Keratoconus

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Overview

Keratoconus is a degenerative eye disease characterized by thinning of the cornea and its deformation (cornea will have cone-shaped).

Cone-shape deviates light beam from the eye and vision will be distorted.

Keratoconus can occur either in one eye or in both. The condition begins in adolescents or before age 20 years.


Contents

1. Overview
2. Causes
3. Symptoms
4. Diagnosis
5. Treatment
6. Prognostic
7. Ways of prevention


Causes

The exact cause of keratoconus is unknown until this time. There are many theories, but none can fully explain the underlying cause. It is believed that genetics, environmental factors and the endocrine system plays an important role in the development of this disease.

Genetics – A scientifically point of view is that keratoconus may be a condition genetically transmitted. From the currently available information there are less than 1/10 chance that a blood relative of a patient diagnosed with keratoconus to develop this disease.

Most keratoconus sufferers have other family members who have this disease. Studies have shown that an affected cornea has a lack of important fibers that structural stabilize the front of the cornea. This is why cornea has greater flexibility and will bomb out, resembling a cone.

Environmental factors – Rubbing the eye: as seen in keratoconus cornea could easily result from trauma, such as eye rubbing. IN addition to that wearing contact lenses is considered as a possible cause of keratoconus, considering that they rub the surface of the cornea, creating the shape of the cornea seen in keratoconus, but the cause remains in doubt.

Allergies – Many persons diagnosed with keratoconus reported that their strong rubbed their eyes, due to allergies that determine eye irritation and itching. However, the link between allergies and keratoconus is unclear. Unfortunately, a growing proportion of patients suffering from atopic keratoconus is registered.

Disorders such as hay fever, eczema, asthma, food allergies are considered atopic diseases. People with keratoconus are advised to avoid rubbing the eyes as much as possible.

Oxidative stress – Some studies indicate an abnormal processing of superoxide radicals in the cornea, in patients with keratoconus and involvement of oxidative stress in the pathogenesis of this disease. In keratoconus, the cornea does not have the auto-repair routine ability in certain types of damage, unlike the normal cornea.

Like any test of body, cornea creates harmful side products for cell metabolism called free radicals. Normal cornea, like any other tissue in the body has a defense system that can neutralize these free radicals so they do not destroy collagen and structural part of the cornea to prevent corneal thinning and bulging. However, in keratoconus cornea’s case, structural damage can occur.

Hormones – Another hypothesis is that endocrine system has a role in triggering keratoconus, considering that the disease is first detected at puberty and progresses. This theory is controversial and unconfirmed.


Symptoms

Early signs of keratoconus are blurred vision, frequent need to change the dioptric or blurred vision can’t be corrected with glasses. In addition to that, most times astigmatism is present too.

Manifestations of Keratoconus usually begin in later years of adolescence or around the age of 20 years. Still, it may occur anytime. Symptoms of the condition include:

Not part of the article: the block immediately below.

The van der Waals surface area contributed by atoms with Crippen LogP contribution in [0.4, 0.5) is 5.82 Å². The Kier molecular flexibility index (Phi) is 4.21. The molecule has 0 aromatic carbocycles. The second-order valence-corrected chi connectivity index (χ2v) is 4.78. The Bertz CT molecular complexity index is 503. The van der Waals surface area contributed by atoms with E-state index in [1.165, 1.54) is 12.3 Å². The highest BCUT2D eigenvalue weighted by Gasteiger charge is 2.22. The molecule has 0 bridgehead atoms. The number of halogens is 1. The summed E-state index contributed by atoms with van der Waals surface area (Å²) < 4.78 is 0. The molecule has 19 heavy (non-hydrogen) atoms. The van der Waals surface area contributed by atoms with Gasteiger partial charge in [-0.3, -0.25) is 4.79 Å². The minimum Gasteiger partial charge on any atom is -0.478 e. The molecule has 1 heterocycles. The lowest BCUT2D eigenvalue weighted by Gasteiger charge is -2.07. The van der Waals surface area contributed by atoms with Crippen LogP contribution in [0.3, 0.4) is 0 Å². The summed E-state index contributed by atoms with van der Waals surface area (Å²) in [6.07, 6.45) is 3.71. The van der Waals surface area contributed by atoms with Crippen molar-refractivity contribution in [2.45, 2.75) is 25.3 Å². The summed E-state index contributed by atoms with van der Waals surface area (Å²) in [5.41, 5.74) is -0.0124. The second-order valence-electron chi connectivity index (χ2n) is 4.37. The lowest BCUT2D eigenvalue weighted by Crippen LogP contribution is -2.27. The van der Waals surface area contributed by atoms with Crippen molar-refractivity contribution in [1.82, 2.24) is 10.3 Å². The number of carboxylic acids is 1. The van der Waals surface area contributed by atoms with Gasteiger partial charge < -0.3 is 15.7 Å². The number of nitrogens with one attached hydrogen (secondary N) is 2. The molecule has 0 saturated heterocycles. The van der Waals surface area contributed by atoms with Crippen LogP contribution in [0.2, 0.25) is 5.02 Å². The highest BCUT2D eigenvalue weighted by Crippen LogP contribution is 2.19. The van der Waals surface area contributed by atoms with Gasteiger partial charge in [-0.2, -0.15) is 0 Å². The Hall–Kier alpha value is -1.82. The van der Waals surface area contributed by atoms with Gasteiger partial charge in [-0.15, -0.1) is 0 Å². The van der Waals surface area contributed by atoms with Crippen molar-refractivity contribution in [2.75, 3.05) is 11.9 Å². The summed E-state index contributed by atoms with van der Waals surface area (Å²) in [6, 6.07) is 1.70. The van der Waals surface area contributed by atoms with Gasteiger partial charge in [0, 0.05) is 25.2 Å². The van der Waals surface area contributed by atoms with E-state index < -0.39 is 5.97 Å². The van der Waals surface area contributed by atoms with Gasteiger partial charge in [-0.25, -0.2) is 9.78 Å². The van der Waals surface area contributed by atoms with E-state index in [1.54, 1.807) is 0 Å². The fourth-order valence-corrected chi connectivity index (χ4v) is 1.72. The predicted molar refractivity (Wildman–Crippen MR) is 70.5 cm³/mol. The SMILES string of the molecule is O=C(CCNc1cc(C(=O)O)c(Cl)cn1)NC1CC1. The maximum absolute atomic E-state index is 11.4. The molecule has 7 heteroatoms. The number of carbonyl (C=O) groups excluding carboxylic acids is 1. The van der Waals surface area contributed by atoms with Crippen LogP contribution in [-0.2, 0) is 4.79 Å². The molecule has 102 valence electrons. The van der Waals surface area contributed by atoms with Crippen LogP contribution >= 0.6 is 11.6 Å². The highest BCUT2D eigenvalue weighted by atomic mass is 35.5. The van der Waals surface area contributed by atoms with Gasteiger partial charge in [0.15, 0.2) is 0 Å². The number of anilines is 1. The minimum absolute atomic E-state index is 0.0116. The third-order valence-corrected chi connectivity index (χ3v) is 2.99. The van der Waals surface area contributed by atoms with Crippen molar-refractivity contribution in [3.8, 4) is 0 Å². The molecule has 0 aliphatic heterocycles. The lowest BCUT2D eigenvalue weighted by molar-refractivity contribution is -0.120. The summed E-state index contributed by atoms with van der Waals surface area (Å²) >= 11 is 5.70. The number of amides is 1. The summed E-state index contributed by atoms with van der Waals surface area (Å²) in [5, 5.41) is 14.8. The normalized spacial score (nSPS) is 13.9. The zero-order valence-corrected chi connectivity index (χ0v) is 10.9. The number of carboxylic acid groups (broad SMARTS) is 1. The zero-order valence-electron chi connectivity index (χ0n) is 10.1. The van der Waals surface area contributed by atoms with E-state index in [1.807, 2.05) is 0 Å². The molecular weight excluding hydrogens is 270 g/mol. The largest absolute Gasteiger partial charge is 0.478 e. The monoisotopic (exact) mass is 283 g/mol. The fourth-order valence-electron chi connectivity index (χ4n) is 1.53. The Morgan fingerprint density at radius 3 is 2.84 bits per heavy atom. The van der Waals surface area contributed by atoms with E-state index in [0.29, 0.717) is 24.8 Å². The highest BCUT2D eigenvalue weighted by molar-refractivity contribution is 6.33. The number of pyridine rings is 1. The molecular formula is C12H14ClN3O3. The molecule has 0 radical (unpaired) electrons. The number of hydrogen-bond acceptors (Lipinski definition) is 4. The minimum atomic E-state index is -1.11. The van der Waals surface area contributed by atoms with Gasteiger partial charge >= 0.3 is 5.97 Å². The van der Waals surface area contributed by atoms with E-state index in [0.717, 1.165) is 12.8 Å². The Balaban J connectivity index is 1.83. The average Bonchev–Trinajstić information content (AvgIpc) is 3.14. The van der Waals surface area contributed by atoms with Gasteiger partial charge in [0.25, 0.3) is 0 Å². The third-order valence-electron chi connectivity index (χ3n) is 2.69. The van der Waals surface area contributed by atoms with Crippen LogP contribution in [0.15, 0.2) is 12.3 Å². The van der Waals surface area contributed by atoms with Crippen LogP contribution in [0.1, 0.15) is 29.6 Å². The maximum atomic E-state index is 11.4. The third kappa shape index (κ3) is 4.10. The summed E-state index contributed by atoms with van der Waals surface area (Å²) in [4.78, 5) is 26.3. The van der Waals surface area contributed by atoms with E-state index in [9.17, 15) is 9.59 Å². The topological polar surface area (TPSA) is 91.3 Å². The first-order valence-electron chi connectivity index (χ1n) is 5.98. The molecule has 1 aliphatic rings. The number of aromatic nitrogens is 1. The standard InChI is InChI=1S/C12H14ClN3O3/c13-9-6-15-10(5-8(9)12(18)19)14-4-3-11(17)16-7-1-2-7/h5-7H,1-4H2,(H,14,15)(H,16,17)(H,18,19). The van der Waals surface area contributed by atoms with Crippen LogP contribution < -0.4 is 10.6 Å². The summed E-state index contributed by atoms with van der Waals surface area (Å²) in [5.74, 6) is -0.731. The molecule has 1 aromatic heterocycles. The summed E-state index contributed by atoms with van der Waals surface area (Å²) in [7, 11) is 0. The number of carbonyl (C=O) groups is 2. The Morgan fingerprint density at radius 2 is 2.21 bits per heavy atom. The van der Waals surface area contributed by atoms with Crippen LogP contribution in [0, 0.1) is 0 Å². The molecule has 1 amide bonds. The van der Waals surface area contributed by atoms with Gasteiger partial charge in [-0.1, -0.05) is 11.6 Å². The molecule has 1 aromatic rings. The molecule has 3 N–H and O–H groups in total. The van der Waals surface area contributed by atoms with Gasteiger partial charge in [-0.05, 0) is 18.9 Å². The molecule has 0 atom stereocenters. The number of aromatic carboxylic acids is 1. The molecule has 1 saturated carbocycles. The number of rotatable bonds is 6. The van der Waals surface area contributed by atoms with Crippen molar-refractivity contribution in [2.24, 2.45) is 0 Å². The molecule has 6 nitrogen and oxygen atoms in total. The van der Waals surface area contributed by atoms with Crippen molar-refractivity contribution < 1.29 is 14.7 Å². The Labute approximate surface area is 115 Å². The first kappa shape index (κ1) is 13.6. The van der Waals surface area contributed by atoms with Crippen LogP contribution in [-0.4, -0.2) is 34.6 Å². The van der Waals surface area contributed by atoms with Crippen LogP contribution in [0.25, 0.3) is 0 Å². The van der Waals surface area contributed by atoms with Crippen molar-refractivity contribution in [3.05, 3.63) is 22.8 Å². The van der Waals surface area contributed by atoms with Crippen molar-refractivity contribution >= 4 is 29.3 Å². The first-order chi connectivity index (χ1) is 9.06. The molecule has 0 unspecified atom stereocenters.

- increased sensitivity to light
- difficulty of driving at night
- to the halo shape and the presence of reflections at night
- feeling the strain of the eye
- generalized headache and eye pain
- eye irritation, excessive desire of friction.

Keratoconus, especially early, can be difficult to diagnose and all the above symptoms may be associated with other eye problems. There aren’t specific manifestations of the condition.


Diagnosis

Keratoconus can be diagnosed only after slit-lamp examination. The classic signs of keratoconus that the doctor will see when examining eyes include:

- thinning of the cornea
- the presence of Fleischer ring
- Vogt striae
- apical scars.

The doctor will measure and corneal curvature. This is done by:

- keratometry – is a technique that involves measuring the corneal curvature with keratometer. Depending on the type of focus light rays, eye doctor can determine though or not curved.
- corneal topography – involves using a computerized tool that provides “maps” of the cornea dimensional.


Treatment

Contact lenses are the main treatment for most patients with keratoconus. Severe cases may require corneal transplant as a last resort.

The following technologies can delay or prevent the need for corneal transplant:

- use high frequency radio waves or corneal implant, with which will be changed the shape of the cornea and vision will be improved with contact lenses.
- corneal crosslinking involves creating new links between collagen fibers increasing the strength of the cornea and slowing the disease. The cornea can then be remodeled through a surgery to correct vision.


Prognostic

In most cases, vision can be corrected with rigid contact lenses. If required corneal transplantation results are usually positive. The recovery period can be long and patients will need contact lenses.


Ways of prevention

Most cases of keratoconus can’t be prevented, but you can take some steps to not trigger disease:

- be careful when you rub your eyes. If you rub your eyes every day, the cornea may be damaged in a way that could lead to keratoconus. Although not yet proven relationship between eye rubbing and keratoconus, if you need to rub or wipe your eyes, you should do this as gently as possible.
- follow the correct instructions if you wear rigid contact lenses. It was important that they be recommended and installed by specialists.

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